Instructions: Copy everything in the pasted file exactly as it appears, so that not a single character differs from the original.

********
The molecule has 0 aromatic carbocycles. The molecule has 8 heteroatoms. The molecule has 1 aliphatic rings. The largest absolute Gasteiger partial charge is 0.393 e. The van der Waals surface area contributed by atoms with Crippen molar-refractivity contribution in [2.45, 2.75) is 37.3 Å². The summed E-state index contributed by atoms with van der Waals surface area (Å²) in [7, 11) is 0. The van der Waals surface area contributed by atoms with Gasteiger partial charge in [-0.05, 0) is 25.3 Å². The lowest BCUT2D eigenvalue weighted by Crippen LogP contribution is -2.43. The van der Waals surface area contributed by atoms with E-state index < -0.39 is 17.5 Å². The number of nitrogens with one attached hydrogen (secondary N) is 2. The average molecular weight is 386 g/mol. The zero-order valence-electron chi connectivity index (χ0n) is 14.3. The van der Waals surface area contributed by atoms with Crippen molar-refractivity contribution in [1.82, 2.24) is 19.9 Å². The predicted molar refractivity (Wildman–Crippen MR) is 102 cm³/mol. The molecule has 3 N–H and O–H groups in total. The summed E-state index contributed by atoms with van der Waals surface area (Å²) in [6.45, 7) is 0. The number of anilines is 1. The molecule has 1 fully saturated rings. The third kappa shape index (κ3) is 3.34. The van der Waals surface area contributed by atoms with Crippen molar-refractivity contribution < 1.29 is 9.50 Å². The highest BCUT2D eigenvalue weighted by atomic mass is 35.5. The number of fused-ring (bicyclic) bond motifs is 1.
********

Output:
The molecule has 0 aromatic carbocycles. The molecule has 8 heteroatoms. The molecule has 1 aliphatic rings. The largest absolute Gasteiger partial charge is 0.393 e. The van der Waals surface area contributed by atoms with Crippen molar-refractivity contribution in [2.45, 2.75) is 37.3 Å². The summed E-state index contributed by atoms with van der Waals surface area (Å²) in [7, 11) is 0. The van der Waals surface area contributed by atoms with Gasteiger partial charge in [-0.05, 0) is 25.3 Å². The lowest BCUT2D eigenvalue weighted by Crippen LogP contribution is -2.43. The van der Waals surface area contributed by atoms with E-state index < -0.39 is 17.5 Å². The number of nitrogens with one attached hydrogen (secondary N) is 2. The average molecular weight is 386 g/mol. The zero-order valence-electron chi connectivity index (χ0n) is 14.3. The van der Waals surface area contributed by atoms with Crippen molar-refractivity contribution in [1.82, 2.24) is 19.9 Å². The predicted molar refractivity (Wildman–Crippen MR) is 102 cm³/mol. The molecule has 3 N–H and O–H groups in total. The summed E-state index contributed by atoms with van der Waals surface area (Å²) in [6.45, 7) is 0. The number of anilines is 1. The molecule has 1 fully saturated rings. The third kappa shape index (κ3) is 3.34. The van der Waals surface area contributed by atoms with Crippen molar-refractivity contribution < 1.29 is 9.50 Å². The highest BCUT2D eigenvalue weighted by atomic mass is 35.5. The number of fused-ring (bicyclic) bond motifs is 1.